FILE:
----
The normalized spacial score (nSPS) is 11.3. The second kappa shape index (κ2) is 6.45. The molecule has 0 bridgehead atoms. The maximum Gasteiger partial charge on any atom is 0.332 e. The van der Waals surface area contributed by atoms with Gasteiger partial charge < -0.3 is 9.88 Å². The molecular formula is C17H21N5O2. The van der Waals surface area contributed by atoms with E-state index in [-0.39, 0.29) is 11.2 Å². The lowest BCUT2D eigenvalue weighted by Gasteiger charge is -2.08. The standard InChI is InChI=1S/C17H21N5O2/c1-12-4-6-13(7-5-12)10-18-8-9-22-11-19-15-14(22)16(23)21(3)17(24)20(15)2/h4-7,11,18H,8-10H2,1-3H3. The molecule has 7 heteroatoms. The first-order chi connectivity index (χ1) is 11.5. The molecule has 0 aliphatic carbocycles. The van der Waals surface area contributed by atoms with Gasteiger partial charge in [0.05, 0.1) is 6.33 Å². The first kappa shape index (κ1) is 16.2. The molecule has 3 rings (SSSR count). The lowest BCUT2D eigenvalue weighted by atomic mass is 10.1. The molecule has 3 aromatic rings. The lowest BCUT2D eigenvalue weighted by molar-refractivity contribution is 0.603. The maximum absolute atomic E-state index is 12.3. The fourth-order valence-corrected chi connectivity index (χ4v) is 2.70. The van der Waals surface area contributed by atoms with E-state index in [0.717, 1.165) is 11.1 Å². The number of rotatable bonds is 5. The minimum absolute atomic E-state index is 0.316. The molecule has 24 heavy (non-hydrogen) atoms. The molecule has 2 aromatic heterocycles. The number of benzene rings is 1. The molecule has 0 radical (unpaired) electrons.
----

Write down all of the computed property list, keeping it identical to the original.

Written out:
The normalized spacial score (nSPS) is 11.3. The second kappa shape index (κ2) is 6.45. The molecule has 0 bridgehead atoms. The maximum Gasteiger partial charge on any atom is 0.332 e. The van der Waals surface area contributed by atoms with Gasteiger partial charge < -0.3 is 9.88 Å². The molecular formula is C17H21N5O2. The van der Waals surface area contributed by atoms with E-state index in [-0.39, 0.29) is 11.2 Å². The lowest BCUT2D eigenvalue weighted by Gasteiger charge is -2.08. The standard InChI is InChI=1S/C17H21N5O2/c1-12-4-6-13(7-5-12)10-18-8-9-22-11-19-15-14(22)16(23)21(3)17(24)20(15)2/h4-7,11,18H,8-10H2,1-3H3. The molecule has 7 heteroatoms. The first-order chi connectivity index (χ1) is 11.5. The molecule has 0 aliphatic carbocycles. The van der Waals surface area contributed by atoms with Gasteiger partial charge in [0.05, 0.1) is 6.33 Å². The first kappa shape index (κ1) is 16.2. The molecule has 3 rings (SSSR count). The lowest BCUT2D eigenvalue weighted by atomic mass is 10.1. The molecule has 3 aromatic rings. The lowest BCUT2D eigenvalue weighted by molar-refractivity contribution is 0.603. The maximum absolute atomic E-state index is 12.3. The fourth-order valence-corrected chi connectivity index (χ4v) is 2.70. The van der Waals surface area contributed by atoms with E-state index in [0.717, 1.165) is 11.1 Å². The number of rotatable bonds is 5. The minimum absolute atomic E-state index is 0.316. The molecule has 24 heavy (non-hydrogen) atoms. The molecule has 2 aromatic heterocycles. The number of benzene rings is 1. The molecule has 0 radical (unpaired) electrons.